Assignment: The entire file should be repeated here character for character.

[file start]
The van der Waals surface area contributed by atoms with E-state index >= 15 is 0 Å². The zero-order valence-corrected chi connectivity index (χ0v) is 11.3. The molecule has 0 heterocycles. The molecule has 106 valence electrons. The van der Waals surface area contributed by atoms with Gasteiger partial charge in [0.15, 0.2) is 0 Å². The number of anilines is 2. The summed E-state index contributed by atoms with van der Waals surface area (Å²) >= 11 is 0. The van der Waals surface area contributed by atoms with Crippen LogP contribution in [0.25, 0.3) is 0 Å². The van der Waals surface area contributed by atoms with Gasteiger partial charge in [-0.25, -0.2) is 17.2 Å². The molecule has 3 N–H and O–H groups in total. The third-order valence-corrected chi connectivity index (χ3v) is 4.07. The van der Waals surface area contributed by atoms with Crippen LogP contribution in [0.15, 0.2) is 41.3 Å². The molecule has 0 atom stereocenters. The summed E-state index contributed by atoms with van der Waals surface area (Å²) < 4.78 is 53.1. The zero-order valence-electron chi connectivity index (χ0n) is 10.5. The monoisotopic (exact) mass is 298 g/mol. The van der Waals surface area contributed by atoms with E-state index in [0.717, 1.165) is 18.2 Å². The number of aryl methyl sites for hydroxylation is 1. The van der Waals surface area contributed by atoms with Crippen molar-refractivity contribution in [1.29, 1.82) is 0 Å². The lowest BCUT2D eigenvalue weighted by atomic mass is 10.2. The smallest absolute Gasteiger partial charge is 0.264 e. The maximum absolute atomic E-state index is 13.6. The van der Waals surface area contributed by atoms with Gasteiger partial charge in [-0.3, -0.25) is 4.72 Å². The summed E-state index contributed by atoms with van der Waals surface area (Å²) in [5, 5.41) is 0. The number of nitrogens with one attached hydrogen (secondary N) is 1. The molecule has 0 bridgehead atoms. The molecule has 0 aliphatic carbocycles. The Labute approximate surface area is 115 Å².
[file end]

The van der Waals surface area contributed by atoms with E-state index >= 15 is 0 Å². The zero-order valence-corrected chi connectivity index (χ0v) is 11.3. The molecule has 0 heterocycles. The molecule has 106 valence electrons. The van der Waals surface area contributed by atoms with Gasteiger partial charge in [0.15, 0.2) is 0 Å². The number of anilines is 2. The summed E-state index contributed by atoms with van der Waals surface area (Å²) >= 11 is 0. The van der Waals surface area contributed by atoms with Crippen LogP contribution in [0.25, 0.3) is 0 Å². The van der Waals surface area contributed by atoms with Gasteiger partial charge in [-0.25, -0.2) is 17.2 Å². The molecule has 3 N–H and O–H groups in total. The third-order valence-corrected chi connectivity index (χ3v) is 4.07. The van der Waals surface area contributed by atoms with Crippen LogP contribution in [0.15, 0.2) is 41.3 Å². The molecule has 0 atom stereocenters. The summed E-state index contributed by atoms with van der Waals surface area (Å²) < 4.78 is 53.1. The zero-order valence-electron chi connectivity index (χ0n) is 10.5. The monoisotopic (exact) mass is 298 g/mol. The van der Waals surface area contributed by atoms with E-state index in [0.717, 1.165) is 18.2 Å². The number of aryl methyl sites for hydroxylation is 1. The van der Waals surface area contributed by atoms with Crippen molar-refractivity contribution in [1.29, 1.82) is 0 Å². The lowest BCUT2D eigenvalue weighted by atomic mass is 10.2. The smallest absolute Gasteiger partial charge is 0.264 e. The maximum absolute atomic E-state index is 13.6. The van der Waals surface area contributed by atoms with Gasteiger partial charge in [-0.3, -0.25) is 4.72 Å². The summed E-state index contributed by atoms with van der Waals surface area (Å²) in [5, 5.41) is 0. The number of nitrogens with one attached hydrogen (secondary N) is 1. The molecule has 0 bridgehead atoms. The molecule has 0 aliphatic carbocycles. The Labute approximate surface area is 115 Å².